Holiday Pay Briefing

12 February 2024


The law is changing.  If you engage individuals who work irregular hours, or who work for only part of the year, you need to review your method of calculating annual leave entitlement and holiday pay for holiday years commencing on or after 1 April 2024.

Annual leave and holiday pay are two distinct items.  For irregular hours or part year workers there will be one method of calculating annual leave entitlement

However, there will be two different methods of calculating and paying holiday pay and you can use either or both.  The method that you choose will alter the way that you calculate the holiday pay due to your employees.    

You need to;

  1. Decide which holiday pay calculation(s) you will use and when it needs to be implemented
  2. Check that your payroll software can cope with your requirements
  3. Decide how the change will be implemented – how will this alter what you currently do?
  4. Review and update contract clauses, annual leave policy, employee handbook, pay slips and Key Information Documents
  5. Communicate with your workforce to explain the changes

The Technical Bit

The Working Time Regulations 1998 have been amended to change the method of calculating statutory holiday entitlement and holiday pay for workers who work irregular hours or for only part of the year. 

An Irregular Hours Worker is defined as somebody whose paid hours of work are wholly or mostly variable (Regulation 15F(1)(a))

A Part-Year Worker is defined as somebody whose contract of employment requires them to work only part of a year and there are contractual periods of at least one week where the worker is not required to work and for which they are not paid (Regulation 15F(1)(b).  Part-year workers may have fixed hours during the periods that they do work.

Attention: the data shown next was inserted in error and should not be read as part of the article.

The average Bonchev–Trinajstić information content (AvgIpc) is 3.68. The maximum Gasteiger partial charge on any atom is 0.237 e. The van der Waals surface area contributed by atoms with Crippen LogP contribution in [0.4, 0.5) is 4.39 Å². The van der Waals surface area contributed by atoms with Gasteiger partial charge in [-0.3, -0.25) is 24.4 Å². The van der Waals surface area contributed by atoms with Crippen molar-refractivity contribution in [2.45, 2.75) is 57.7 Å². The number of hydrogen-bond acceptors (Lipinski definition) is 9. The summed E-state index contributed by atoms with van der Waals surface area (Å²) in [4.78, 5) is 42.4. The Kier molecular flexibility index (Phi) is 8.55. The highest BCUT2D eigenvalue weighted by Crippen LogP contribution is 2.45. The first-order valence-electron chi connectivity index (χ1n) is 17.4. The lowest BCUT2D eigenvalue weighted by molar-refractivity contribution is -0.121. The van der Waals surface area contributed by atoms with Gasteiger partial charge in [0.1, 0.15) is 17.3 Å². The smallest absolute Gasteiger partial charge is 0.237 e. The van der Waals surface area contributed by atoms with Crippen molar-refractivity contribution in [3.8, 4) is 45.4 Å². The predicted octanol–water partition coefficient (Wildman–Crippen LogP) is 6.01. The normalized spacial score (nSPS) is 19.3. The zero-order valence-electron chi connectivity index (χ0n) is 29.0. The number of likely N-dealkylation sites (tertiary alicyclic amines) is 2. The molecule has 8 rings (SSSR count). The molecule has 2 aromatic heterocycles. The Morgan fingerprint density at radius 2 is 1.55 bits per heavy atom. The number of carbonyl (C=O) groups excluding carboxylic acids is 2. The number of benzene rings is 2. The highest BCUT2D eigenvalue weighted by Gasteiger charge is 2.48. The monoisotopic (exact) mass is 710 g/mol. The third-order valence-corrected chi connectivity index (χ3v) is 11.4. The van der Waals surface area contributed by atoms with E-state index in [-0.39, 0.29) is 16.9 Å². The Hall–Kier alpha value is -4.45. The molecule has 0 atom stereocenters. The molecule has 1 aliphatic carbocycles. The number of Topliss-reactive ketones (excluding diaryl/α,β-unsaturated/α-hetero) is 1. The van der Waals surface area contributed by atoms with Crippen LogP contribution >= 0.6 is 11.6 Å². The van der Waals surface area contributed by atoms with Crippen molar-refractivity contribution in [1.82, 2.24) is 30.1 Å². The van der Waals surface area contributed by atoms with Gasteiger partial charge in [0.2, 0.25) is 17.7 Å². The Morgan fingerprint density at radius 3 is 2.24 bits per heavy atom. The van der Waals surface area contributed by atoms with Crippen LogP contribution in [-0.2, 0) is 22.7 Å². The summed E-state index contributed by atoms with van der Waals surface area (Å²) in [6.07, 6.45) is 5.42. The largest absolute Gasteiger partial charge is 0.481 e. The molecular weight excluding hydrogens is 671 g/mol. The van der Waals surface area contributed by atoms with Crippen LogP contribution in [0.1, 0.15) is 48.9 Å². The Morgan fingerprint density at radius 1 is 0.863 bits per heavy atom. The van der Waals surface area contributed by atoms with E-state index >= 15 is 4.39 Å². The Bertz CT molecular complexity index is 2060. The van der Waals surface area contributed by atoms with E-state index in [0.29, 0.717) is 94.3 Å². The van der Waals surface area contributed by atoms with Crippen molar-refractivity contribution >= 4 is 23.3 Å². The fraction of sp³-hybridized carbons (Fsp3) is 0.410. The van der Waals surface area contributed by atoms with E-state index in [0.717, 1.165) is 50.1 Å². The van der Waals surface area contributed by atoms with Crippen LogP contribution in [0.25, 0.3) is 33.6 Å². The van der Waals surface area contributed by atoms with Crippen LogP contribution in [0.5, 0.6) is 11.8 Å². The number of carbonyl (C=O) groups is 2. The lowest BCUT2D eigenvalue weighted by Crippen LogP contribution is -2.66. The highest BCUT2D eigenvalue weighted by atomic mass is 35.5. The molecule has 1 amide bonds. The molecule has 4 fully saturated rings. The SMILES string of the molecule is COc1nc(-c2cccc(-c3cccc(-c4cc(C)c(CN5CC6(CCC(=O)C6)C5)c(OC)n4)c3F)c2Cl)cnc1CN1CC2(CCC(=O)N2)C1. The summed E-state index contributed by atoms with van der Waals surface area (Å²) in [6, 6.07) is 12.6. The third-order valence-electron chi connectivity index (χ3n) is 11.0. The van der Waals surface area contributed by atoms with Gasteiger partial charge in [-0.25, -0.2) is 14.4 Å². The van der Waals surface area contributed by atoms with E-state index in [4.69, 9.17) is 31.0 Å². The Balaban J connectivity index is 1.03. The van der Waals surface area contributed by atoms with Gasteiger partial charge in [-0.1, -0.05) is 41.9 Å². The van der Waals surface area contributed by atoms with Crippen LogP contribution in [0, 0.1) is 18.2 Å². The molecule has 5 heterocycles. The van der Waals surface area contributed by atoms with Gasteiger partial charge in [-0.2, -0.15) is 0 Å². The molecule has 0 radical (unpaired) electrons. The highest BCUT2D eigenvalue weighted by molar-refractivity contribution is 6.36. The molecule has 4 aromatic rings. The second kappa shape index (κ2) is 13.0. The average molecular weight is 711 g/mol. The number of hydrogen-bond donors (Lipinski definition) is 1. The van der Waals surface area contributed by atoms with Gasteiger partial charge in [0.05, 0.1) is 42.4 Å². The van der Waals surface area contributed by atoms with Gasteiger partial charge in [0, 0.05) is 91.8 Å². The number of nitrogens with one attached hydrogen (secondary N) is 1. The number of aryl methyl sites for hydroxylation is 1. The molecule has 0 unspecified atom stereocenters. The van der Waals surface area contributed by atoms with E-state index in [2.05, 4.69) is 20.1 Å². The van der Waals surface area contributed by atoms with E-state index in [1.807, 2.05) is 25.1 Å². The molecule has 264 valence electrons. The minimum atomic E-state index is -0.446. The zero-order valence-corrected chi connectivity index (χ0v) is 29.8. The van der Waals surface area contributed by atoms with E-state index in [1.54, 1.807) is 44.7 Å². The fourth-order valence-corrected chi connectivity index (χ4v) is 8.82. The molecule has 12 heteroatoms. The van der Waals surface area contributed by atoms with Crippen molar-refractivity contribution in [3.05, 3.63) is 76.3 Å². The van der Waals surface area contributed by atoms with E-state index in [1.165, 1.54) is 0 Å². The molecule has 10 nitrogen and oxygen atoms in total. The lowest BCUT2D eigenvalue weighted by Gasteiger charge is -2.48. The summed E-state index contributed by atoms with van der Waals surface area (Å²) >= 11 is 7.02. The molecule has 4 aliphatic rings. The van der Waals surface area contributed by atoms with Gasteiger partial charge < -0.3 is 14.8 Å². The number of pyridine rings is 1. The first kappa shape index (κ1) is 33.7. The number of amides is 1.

Annual Leave Calculation

For annual leave years commencing on or after 1 April 2024, irregular hours workers’ or part-year workers’ annual leave entitlement will be calculated as 12.07%* of the hours worked in any specific pay period (Regulation 15B(3)(b)), subject to a maximum of 28 days per annum.  Where entitlement includes a fraction of an hour, it is to be treated as zero if it is less than 30 minutes and one hour if it is 30 minutes or more (Regulation 15B(5)).     

* This is based on the assumption that a worker is entitled to 5.6 weeks annual leave per annum.  If they are entitled to more annual leave than 5.6 weeks the percentage will need to be amended.

There is separate calculation in respect of annual leave for irregular hours and part year workers who are currently on sick leave or statutory leave (Regulation 15C).

Holiday Pay Calculation

The amended Regulations facilitate the calculation of holiday pay in two distinct ways;

  1. Rolled up holiday pay (Regulation 16A)

The amended Regulations now allow employers to pay holiday pay on a rolled up basis for irregular hours and part year workers only. 

Where an employer wants to implement the use of rolled up holiday pay they should ensure that the workers’ contracts of employment facilitate this.    

Where holiday pay is paid on a rolled up basis, it should be calculated as 12.07% of total pay in each pay period.  The payment of holiday pay should be shown as a separate and distinct amount on the pay slip in addition to pay for the work done in the pay period.

  1. 52-week reference period (Regulation 16)

If rolled up holiday pay is not paid, holiday pay should be calculated based on average pay during the previous 52-week period (unless the worker hasn’t been employed for 52 weeks in which case such shorter period of employment should be used).

If a worker has not been paid during each of the previous 52 weeks, then the employer can go back further to build up data for 52 weeks, up to a limit of a 104 week period.

Data from weeks where the worker did not work but has been paid (e.g. because they were on holiday) should be included in the calculation.  

There is a separate calculation which applies where a worker has been on sick or statutory leave during the relevant period.